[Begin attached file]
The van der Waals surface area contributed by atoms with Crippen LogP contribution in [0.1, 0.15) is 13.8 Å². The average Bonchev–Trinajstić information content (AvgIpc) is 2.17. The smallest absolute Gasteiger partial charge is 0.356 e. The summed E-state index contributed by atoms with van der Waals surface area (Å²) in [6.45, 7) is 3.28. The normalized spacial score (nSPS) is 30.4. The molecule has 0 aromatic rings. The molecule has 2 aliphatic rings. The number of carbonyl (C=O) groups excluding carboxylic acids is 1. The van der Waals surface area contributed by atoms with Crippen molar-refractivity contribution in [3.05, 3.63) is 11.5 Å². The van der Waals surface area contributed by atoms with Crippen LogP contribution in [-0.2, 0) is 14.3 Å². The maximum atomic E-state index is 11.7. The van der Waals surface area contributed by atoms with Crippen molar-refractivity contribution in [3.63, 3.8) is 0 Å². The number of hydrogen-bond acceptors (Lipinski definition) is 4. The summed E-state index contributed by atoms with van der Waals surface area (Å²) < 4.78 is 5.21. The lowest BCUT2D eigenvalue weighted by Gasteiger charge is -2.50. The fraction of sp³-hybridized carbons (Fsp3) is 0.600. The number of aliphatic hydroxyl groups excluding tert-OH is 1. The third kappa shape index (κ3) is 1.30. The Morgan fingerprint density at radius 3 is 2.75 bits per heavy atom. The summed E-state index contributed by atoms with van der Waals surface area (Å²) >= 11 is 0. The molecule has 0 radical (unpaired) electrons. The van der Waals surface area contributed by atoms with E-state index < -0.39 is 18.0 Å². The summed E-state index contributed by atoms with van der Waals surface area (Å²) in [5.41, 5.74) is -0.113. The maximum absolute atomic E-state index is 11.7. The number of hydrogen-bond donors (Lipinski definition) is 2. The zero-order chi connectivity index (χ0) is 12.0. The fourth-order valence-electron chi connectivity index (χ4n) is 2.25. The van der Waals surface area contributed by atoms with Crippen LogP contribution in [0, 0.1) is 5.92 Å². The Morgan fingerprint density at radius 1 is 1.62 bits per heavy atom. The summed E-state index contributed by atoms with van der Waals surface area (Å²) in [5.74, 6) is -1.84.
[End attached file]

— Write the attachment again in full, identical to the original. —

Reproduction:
The van der Waals surface area contributed by atoms with Crippen LogP contribution in [0.1, 0.15) is 13.8 Å². The average Bonchev–Trinajstić information content (AvgIpc) is 2.17. The smallest absolute Gasteiger partial charge is 0.356 e. The summed E-state index contributed by atoms with van der Waals surface area (Å²) in [6.45, 7) is 3.28. The normalized spacial score (nSPS) is 30.4. The molecule has 0 aromatic rings. The molecule has 2 aliphatic rings. The number of carbonyl (C=O) groups excluding carboxylic acids is 1. The van der Waals surface area contributed by atoms with Crippen molar-refractivity contribution in [3.05, 3.63) is 11.5 Å². The van der Waals surface area contributed by atoms with Crippen LogP contribution in [-0.2, 0) is 14.3 Å². The maximum atomic E-state index is 11.7. The van der Waals surface area contributed by atoms with Crippen molar-refractivity contribution in [3.63, 3.8) is 0 Å². The number of hydrogen-bond acceptors (Lipinski definition) is 4. The summed E-state index contributed by atoms with van der Waals surface area (Å²) < 4.78 is 5.21. The lowest BCUT2D eigenvalue weighted by Gasteiger charge is -2.50. The fraction of sp³-hybridized carbons (Fsp3) is 0.600. The number of aliphatic hydroxyl groups excluding tert-OH is 1. The third kappa shape index (κ3) is 1.30. The Morgan fingerprint density at radius 3 is 2.75 bits per heavy atom. The summed E-state index contributed by atoms with van der Waals surface area (Å²) >= 11 is 0. The molecule has 0 radical (unpaired) electrons. The van der Waals surface area contributed by atoms with E-state index < -0.39 is 18.0 Å². The summed E-state index contributed by atoms with van der Waals surface area (Å²) in [5.41, 5.74) is -0.113. The maximum absolute atomic E-state index is 11.7. The number of hydrogen-bond donors (Lipinski definition) is 2. The zero-order chi connectivity index (χ0) is 12.0. The fourth-order valence-electron chi connectivity index (χ4n) is 2.25. The van der Waals surface area contributed by atoms with Crippen LogP contribution in [0, 0.1) is 5.92 Å². The Morgan fingerprint density at radius 1 is 1.62 bits per heavy atom. The summed E-state index contributed by atoms with van der Waals surface area (Å²) in [5.74, 6) is -1.84.